What is the Basel Capital Accord? What was the route of implemantation in Nepal?

Tue, Aug 13, 2019 3:40 PM on Economy, Exclusive, Featured, Others, Recommended,
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Basel Capital accord is a capital adequacy framework developed by the Basel Committee on Banking Supervision (BCBS) popularly referred as Basel Committee. It was established by the central bank Governors of the Group of Ten countries (G-10) at the end of 1974 and meets regularly four times a year. The committee provides guidance on banking supervisory matters to encourage convergence towards common approaches and standards, but can’t legally enforce its suggestions. Thus, the national banking authority or the Central Bank on its discretion adopts Basel Committee’s policies with appropriate customization.

In 1988, the Basel developed the Capital Accord, which is known as Basel I, to align the capital adequacy requirements applicable especially to banks in G-10 countries. Basel I introduced two key concepts of Bank capital (Tier 1 and Tier 2) and risk weighted assets (RWA). On June 26, 2004 BCBS released the "International Convergence of Capital Measurements and Capital Standards: Revised Framework", popularly known as Basel II. This version was later updated in Nov 2005 and comprehensive version was issued in 2006. Basel II framework incorporates three complementary “pillars” namely Minimum capital requirement, Supervisory review process and Market discipline.

In Nepal, the first pillar includes risk measurement approaches viz; Simplified Standardized Approach (SSA) for credit risk, Basic Indicator Approach (BIA) for operational risk and Net Open Position Approach (NOPA) or Standardized approach for market risk. These are the simplest approaches amongst the list of other approaches recommended based on the level of bank’s operation and financial market infrastructure. However, given a bank has adequate resources and capabilities, it can opt for advanced approaches with prior written approval of Nepal Rastra Bank. Basel II was implemented in Nepalese commercial banks from 2007 till 2015. At present, NRB, through its new monetary policy of 2076/77, has made it compulsory for Development banks and Finance Companies to incorporate BASEL II guidelines.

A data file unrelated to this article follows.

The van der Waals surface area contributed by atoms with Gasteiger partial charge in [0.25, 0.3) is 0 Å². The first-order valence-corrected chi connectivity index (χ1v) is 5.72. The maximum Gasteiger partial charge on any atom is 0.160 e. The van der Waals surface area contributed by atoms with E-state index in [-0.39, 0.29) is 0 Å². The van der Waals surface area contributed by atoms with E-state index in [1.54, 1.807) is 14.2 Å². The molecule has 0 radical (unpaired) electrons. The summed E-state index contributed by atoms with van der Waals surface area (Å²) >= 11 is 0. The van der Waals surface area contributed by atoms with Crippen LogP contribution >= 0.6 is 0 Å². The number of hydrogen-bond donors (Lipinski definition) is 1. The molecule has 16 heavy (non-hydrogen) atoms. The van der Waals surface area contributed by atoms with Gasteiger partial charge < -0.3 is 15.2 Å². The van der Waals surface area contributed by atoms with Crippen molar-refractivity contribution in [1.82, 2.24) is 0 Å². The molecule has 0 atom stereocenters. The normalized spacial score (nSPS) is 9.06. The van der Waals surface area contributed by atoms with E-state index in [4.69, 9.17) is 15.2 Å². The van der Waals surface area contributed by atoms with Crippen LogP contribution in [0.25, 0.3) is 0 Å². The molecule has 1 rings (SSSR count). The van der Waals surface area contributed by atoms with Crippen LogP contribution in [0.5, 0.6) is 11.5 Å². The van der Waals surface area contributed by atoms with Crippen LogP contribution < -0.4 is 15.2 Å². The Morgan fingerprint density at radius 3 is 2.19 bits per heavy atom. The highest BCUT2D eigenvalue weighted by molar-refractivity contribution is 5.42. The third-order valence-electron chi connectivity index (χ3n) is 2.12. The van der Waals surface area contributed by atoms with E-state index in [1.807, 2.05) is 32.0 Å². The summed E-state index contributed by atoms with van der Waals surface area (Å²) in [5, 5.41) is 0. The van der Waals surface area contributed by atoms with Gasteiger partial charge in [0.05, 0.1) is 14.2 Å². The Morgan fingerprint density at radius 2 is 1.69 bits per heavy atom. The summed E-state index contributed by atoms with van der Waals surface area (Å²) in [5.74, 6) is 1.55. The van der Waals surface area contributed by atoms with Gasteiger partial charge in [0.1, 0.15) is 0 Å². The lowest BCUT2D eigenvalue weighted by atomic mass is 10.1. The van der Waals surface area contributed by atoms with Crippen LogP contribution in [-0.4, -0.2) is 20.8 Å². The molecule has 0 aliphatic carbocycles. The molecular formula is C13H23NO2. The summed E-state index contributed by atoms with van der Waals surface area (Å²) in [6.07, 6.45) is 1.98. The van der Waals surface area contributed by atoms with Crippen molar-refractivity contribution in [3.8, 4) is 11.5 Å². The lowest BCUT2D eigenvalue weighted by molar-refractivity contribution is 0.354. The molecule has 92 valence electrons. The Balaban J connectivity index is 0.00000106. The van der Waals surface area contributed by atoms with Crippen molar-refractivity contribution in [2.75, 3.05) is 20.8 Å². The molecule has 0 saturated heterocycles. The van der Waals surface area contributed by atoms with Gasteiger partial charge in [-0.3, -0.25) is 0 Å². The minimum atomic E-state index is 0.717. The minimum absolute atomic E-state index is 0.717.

After the global financial crisis of 2007-09, Basel Committee introduced Basel III in Dec 2010 to improve the banking sector’s ability to absorb shocks arising from financial and economic stress. Thus reducing spillover risk from financial sector to real economy. Basel III marks introduction of two buffers: Capital Conservation Buffer (CCB) and Countercyclical Buffer (CCyB), intended to protect the banking sector from periods of excess credit growth. The below table shows Basel III recommendation for minimum capital adequacy.

(Source: Nepal Rastra Bank)

Definitions of some important terms:

Tier 1 Capital: Fully paid up, no fixed servicing or dividend cost, freely available to absorb loss, high degree of permanence. Includes common equity capital, additional tier 1 capital

Tier 2 Capital: includes reserves which have been passed through the profit and loss account and all other capital instruments eligible and acceptable for capital purposes. Eg: general loan loss provision, revaluation reserve, exchange equalization reserve, redeemable preference share and so on. Amount of tier-2 capital shall not exceed tier 1 capital.